In the Eighties and early Nineties you would regularly find the most unlikely people clustering around pieces of modern art quietly contemplating color, line, and form. These were not your usual highbrow, champagne sipping, gallery hopping, art aficionados. These were the common folk like you and me. In restaurants, rec centers, dorm rooms—it could be anywhere—you would find yourself in the midst of one of these impromptu gatherings of amateur connoisseurs.
In one of these spontaneous art salons, you would regularly observe someone adjusting their footing, telescoping out to capture a wider perspective, then telescoping back in to grasp something in the finer details. Eventually, you would hear someone say, “I see it!” They would then go on to describe a previously hidden underwater landscape of dolphins, or alien space ships, or dinosaurs, or something else visually embedded in the portrait. One-by-one, the holographic images would reveal themselves to those in the audience patient enough to adjust their eyes and wait until the pattern emerged.
In this Sunday’s famous, “Road to Emmaus,” Easter passage (Luke 24: 13-35), it was as if the two disciples, who were walking and talking to one another, were contemplating some unintelligible holographic portrait. In their discussion, they were squinting, trying to make a coherent picture out of the jumbled, seemingly incoherent facts of the previous week of their lives. Suddenly, in the midst of their journey, a disguised Jesus joined them on the road, and began the process of helping them see the pattern hidden in plain sight. At one point, after the breaking of the bread…after the disguised visitor had moved on down the road…the Gospel writer observed, “Their eyes were opened.” They understood the identity of their mystery companion. The seemingly disparate events of the past week fell into a meaningful pattern that would give pattern and meaning to the rest of their lives.
I remember when my wife and oldest daughter returned from a three-week tour of the Philippines. When I asked my Filipino-American wife what she got out of the trip that she had waited four decades to take, she did not have a complete answer formulated yet. It was as if she were standing too near the portrait to see the hologram hidden in plain view. She needed a little distance from the experience to discern what she received from that pilgrimage.
Years later, some of the meanings have come into focus. Some of them have to do with a deeper connection with her daughter. Some involve deeper connection to her mom. I know that reality itself is loaded with multi-faceted layers of meaning. The human soul has an insatiable appetite for understanding. And so, in years to come, some significant event in my wife’s life will occur that will send her back to reflect upon the trip she took in 2008. At that future time, she will find yet another frame of meaning to place around that earlier journey. In all likelihood, a larger, more comprehensive hologram will one day emerge that will incorporate and transform the previous holographic images she discerned way back in 2008.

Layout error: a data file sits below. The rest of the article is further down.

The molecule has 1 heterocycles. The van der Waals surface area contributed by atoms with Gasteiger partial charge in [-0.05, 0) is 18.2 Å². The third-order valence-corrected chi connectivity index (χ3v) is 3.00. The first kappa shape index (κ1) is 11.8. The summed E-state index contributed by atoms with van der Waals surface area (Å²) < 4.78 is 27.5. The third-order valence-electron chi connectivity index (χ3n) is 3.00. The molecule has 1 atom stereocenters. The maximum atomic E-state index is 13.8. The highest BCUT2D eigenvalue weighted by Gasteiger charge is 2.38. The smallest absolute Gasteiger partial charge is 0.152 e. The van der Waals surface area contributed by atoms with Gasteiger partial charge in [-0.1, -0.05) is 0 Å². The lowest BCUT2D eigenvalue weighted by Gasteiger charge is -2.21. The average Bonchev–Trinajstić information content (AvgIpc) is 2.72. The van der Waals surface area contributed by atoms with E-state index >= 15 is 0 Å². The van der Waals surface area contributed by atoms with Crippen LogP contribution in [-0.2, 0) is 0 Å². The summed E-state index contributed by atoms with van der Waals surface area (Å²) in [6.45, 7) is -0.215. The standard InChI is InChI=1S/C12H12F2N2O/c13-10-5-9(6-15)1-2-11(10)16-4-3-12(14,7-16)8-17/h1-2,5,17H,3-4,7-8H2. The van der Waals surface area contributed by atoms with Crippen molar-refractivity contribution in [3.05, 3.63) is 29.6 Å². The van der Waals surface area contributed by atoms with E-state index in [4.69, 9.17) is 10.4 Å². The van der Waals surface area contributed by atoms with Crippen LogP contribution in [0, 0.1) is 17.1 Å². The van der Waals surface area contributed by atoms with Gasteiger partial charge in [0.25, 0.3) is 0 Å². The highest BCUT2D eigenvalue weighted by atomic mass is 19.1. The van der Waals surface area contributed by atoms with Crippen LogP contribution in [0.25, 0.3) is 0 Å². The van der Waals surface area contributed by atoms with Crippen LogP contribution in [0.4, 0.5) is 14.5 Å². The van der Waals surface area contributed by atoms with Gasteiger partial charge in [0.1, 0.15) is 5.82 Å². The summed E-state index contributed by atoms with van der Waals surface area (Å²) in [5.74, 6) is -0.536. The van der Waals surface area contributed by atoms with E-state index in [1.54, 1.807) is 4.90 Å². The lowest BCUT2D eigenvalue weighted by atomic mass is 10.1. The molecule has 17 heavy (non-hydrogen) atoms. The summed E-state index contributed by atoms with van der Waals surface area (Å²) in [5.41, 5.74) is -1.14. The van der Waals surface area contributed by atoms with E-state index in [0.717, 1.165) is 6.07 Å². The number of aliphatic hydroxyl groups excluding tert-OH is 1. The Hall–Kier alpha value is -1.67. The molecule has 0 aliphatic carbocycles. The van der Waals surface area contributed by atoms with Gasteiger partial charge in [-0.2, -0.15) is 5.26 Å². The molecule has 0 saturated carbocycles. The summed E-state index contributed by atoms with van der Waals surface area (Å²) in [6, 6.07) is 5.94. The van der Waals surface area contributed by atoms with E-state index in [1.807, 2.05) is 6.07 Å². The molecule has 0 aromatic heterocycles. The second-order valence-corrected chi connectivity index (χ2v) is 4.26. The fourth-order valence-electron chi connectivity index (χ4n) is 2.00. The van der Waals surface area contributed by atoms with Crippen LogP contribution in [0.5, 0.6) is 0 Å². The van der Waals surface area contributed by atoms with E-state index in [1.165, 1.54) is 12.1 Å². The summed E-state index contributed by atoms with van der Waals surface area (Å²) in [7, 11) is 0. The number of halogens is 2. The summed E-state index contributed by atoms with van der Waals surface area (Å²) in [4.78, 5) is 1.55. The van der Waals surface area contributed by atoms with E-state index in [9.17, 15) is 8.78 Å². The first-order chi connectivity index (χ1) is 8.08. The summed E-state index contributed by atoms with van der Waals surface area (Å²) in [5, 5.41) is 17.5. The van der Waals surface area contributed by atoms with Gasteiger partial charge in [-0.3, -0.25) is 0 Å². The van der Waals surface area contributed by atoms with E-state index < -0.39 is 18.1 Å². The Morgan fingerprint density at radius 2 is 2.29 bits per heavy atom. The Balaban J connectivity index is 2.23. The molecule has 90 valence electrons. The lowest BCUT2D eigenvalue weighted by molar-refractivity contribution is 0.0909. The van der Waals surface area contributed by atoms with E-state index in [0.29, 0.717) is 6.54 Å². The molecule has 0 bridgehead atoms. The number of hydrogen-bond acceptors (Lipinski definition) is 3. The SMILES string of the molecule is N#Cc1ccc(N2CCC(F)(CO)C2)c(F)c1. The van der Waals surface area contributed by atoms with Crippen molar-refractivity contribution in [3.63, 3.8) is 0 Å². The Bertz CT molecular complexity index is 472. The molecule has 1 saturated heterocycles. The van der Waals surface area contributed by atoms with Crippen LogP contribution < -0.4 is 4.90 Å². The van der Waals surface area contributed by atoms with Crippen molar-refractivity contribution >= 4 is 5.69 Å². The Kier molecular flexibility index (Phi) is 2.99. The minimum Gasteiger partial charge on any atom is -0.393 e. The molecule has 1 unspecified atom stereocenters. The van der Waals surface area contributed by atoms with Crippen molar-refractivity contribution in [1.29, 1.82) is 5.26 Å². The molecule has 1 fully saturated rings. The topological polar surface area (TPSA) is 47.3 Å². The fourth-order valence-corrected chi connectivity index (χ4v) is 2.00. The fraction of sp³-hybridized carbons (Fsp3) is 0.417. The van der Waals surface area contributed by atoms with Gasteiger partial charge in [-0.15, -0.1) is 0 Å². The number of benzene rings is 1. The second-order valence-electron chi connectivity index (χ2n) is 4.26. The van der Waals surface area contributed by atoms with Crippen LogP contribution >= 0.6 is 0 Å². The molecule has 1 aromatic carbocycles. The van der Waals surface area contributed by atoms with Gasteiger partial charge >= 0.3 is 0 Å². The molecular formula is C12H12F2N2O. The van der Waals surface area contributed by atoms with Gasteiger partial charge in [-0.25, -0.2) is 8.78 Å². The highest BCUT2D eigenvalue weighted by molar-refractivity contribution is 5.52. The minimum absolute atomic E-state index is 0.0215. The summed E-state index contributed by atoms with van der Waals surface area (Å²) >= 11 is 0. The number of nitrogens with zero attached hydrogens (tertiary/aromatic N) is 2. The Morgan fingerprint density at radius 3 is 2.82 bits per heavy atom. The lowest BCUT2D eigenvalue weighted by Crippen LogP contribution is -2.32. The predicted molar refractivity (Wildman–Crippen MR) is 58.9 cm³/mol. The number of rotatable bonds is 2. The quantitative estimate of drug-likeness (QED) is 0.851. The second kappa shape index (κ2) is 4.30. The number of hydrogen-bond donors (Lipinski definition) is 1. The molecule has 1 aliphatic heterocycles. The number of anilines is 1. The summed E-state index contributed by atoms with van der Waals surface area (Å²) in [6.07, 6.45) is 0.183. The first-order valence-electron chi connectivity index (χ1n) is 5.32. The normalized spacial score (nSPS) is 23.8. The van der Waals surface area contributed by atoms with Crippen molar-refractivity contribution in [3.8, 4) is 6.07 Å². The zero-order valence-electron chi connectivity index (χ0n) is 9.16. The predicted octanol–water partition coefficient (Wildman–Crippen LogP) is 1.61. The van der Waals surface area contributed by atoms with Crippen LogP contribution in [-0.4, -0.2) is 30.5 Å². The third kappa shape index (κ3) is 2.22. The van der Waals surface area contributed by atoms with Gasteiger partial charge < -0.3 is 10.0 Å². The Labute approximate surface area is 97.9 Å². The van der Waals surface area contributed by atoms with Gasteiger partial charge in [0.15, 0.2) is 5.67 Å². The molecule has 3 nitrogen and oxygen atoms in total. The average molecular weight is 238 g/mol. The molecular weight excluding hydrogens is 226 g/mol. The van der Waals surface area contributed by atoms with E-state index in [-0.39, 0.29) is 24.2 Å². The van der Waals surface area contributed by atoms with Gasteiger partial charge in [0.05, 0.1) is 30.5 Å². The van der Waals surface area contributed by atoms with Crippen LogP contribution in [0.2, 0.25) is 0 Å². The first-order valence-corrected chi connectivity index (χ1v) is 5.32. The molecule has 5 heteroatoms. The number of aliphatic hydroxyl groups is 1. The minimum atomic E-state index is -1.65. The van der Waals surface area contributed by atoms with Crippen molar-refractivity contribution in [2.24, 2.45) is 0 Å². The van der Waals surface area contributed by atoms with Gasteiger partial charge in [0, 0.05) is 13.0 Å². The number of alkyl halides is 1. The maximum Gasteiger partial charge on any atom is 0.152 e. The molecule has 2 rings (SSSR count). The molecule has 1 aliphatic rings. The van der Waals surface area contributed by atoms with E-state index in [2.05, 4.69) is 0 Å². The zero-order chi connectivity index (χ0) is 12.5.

It seems to me that life is loaded with “Road to Emmaus” moments. Events occur in each of our lives that are pregnant with meaning, but lay just beyond our soul’s capacity to immediately midwife them out into the light of our understanding. In moments like these, there is a sense that an intelligible pattern is there, but somehow, like a holographic image, we have yet to discern it.
Our Tradition, informed by the resurrection, teaches that God’s presence pulses at the core of each moment. Divinity is the source and summit of all that exists. As a result, even the most humble events in our lives contain meaningful holograms. For those who are willing to take the time to contemplate, eventually, meaningful patterns will always emerge.
One of the messages from this Sunday’s Gospel is that mysticism is not just for the high-brow, professional spiritual aficionados like Ignatius of Loyola or Theresa of Avilla. Mysticism (defined as a direct friendship and communion with Christ) is now available to common folk. Like the disciples in this week’s Gospel narrative, we have to be willing to stand before the parables of our own experience and contemplate them with a reverent expectation that meaning will emerge in time. With the aid of prayer, scripture, the sacraments, reflection, and a vibrant faith community (that could include spiritual mentoring or counseling), meaning will eventually emerge.
In the words of a famous slogan, “God isn’t finished revealing himself yet.” For you and me, each day is a journey on the Road to Emmaus. Christ is present to you right now disguised in the seemingly humble events of your God-drenched life. Are you looking for the pattern God is trying to reveal to you?